Sarah Jacobson is one of the most tragic “What if” stories in American film. A promising director mentored by the legendary George Kuchar, Jacobson had only two major works under her belt when she died of uterine cancer in 2004 at the age of 32. But those two works — I Was a Teenage Serial Killer (1993) and Mary Jane’s Not a Virgin Anymore (1997) — pack more fury, vulnerability, and authenticity in 122 minutes than most directors do in decades, and are finally widely available for the first time.
Jacobson’s black-and-white short, I Was a Teenage Serial Killer is an adrenaline shot of riot grrrl rage. It eschews plot for pure feeling, offering a distinctly feminine language of the forbidden ecstasy found in not shutting up and not backing down. Mary, the teenage anti-heroine played by Kristen Calabrese, is introduced after killing a man; she forcefully applies lipstick (even though the film is without color, we can just feel that the lipstick must be bright red) while the title credits inform us “Written, Directed, Shot, and Edited by: Sarah Jacobson.” The movie is a masterclass in DIY filmmaking: Jacobson and her cast and crew of volunteers made it with borrowed equipment for just $1,600.
Mary is faced with the kinds of everyday sexism many women can relate to: catcalls, insults, snide remarks, even a lover removing a condom during sex. But instead of brushing it off or ignoring it, Mary reacts with extreme violence. When her brother tells her to shut up and get a husband, she doses his beer with mouse poison (and takes the rest of his six-pack); the sneaky lover who “doesn’t like” condoms is choked to death in an act that looks more satisfying to Mary than the sex ever was. A cat-caller is pushed in front of a bus, and Jacobson’s camera lingers lovingly over the spilled blood and entrails of the aftermath. The film’s unfettered violence make it kin to its B-movie ancestors (the title is a play on a 1957 exploitation film) until the final scene, when Mary vocalizes the pain of abuse without resorting to violence. She realizes that she can use her words more effectively than any weapon; “My story exists whether anyone’s going to listen or not,” she declares, a rallying cry for wounded women everywhere.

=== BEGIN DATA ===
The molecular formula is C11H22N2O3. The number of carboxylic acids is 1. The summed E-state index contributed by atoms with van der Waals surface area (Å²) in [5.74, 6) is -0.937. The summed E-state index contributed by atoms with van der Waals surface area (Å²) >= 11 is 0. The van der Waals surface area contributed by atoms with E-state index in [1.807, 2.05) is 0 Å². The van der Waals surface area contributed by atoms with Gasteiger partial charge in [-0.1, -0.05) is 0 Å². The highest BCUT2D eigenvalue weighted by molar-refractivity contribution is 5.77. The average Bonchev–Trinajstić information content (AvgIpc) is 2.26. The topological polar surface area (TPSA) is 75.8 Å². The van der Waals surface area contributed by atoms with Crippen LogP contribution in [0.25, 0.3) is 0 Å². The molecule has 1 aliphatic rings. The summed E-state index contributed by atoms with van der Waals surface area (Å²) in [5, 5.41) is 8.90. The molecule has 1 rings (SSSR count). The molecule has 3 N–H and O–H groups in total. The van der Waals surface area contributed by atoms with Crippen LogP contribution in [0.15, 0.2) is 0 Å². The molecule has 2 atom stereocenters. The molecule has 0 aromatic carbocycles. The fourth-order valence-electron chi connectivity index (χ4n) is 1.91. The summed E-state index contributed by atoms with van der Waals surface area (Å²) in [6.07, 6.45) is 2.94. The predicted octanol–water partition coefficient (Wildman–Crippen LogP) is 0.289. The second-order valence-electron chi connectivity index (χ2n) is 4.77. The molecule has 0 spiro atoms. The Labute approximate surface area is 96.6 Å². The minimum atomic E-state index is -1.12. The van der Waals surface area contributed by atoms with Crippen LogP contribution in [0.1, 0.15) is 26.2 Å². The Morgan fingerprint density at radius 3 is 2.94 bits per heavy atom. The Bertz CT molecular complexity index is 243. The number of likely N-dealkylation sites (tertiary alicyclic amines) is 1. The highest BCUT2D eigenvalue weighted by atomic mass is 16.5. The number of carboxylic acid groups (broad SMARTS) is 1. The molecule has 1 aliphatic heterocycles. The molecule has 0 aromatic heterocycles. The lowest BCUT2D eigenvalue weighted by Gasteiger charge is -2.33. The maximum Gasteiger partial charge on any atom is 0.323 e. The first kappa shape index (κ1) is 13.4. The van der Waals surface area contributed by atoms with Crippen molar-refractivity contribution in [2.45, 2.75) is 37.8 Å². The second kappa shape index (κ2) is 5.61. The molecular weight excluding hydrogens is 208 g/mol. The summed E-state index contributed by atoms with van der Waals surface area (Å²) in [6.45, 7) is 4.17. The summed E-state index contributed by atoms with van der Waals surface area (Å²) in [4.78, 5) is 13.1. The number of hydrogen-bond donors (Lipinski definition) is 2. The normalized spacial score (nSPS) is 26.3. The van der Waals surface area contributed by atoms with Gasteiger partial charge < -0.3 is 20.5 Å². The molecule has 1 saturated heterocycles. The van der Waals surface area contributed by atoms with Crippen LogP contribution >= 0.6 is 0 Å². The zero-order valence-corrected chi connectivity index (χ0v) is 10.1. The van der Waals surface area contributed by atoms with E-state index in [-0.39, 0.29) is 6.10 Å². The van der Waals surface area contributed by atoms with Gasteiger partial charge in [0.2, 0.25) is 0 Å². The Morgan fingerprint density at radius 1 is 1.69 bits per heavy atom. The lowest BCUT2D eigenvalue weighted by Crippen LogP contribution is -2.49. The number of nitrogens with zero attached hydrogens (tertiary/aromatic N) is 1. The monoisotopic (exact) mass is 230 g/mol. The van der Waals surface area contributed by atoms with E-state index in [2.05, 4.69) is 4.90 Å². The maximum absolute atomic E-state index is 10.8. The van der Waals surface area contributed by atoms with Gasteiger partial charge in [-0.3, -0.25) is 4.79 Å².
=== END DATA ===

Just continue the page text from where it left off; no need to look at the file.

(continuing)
Jacobson’s only feature, Mary Jane’s Not a Virgin Anymore, starts with another relatable scene: the camera cross-cuts between softly lit scenes of a couple making love for the first time and Mary Jane (Lisa Gerstein) with a guy flopped on top of her, sweating and slapping against her until she tells him it’s not working. Losing your virginity is hard work, Jane realizes, and she doesn’t want any part of it. Besides, she has school to worry about, not to mention her constantly fighting parents. Suburban Jane has a job at a cool movie theater in the city that helps her rise above the indignities of everyday teenage life. Jacobson clearly understands the importance of finding your chosen family; movies are Jane’s way of curing heartbreak, ignoring the real world, and making new friends.